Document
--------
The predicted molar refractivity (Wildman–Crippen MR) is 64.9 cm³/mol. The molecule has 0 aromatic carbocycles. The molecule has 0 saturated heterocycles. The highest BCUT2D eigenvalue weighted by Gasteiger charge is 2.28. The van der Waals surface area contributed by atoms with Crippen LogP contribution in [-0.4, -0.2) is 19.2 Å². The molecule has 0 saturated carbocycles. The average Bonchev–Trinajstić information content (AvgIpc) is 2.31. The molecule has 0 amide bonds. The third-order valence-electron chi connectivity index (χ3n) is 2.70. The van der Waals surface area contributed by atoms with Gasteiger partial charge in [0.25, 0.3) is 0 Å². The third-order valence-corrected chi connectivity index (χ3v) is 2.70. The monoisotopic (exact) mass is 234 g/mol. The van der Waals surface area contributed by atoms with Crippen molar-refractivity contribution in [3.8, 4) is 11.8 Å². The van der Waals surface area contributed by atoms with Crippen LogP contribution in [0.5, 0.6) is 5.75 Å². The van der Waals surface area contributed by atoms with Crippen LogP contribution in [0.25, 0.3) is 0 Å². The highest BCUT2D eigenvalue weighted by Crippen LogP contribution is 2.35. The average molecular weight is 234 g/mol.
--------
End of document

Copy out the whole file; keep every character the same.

The predicted molar refractivity (Wildman–Crippen MR) is 64.9 cm³/mol. The molecule has 0 aromatic carbocycles. The molecule has 0 saturated heterocycles. The highest BCUT2D eigenvalue weighted by Gasteiger charge is 2.28. The van der Waals surface area contributed by atoms with Crippen LogP contribution in [-0.4, -0.2) is 19.2 Å². The molecule has 0 saturated carbocycles. The average Bonchev–Trinajstić information content (AvgIpc) is 2.31. The molecule has 0 amide bonds. The third-order valence-electron chi connectivity index (χ3n) is 2.70. The van der Waals surface area contributed by atoms with Gasteiger partial charge in [0.25, 0.3) is 0 Å². The third-order valence-corrected chi connectivity index (χ3v) is 2.70. The monoisotopic (exact) mass is 234 g/mol. The van der Waals surface area contributed by atoms with Crippen molar-refractivity contribution in [3.8, 4) is 11.8 Å². The van der Waals surface area contributed by atoms with Crippen LogP contribution in [0.5, 0.6) is 5.75 Å². The van der Waals surface area contributed by atoms with Crippen LogP contribution in [0.25, 0.3) is 0 Å². The highest BCUT2D eigenvalue weighted by Crippen LogP contribution is 2.35. The average molecular weight is 234 g/mol.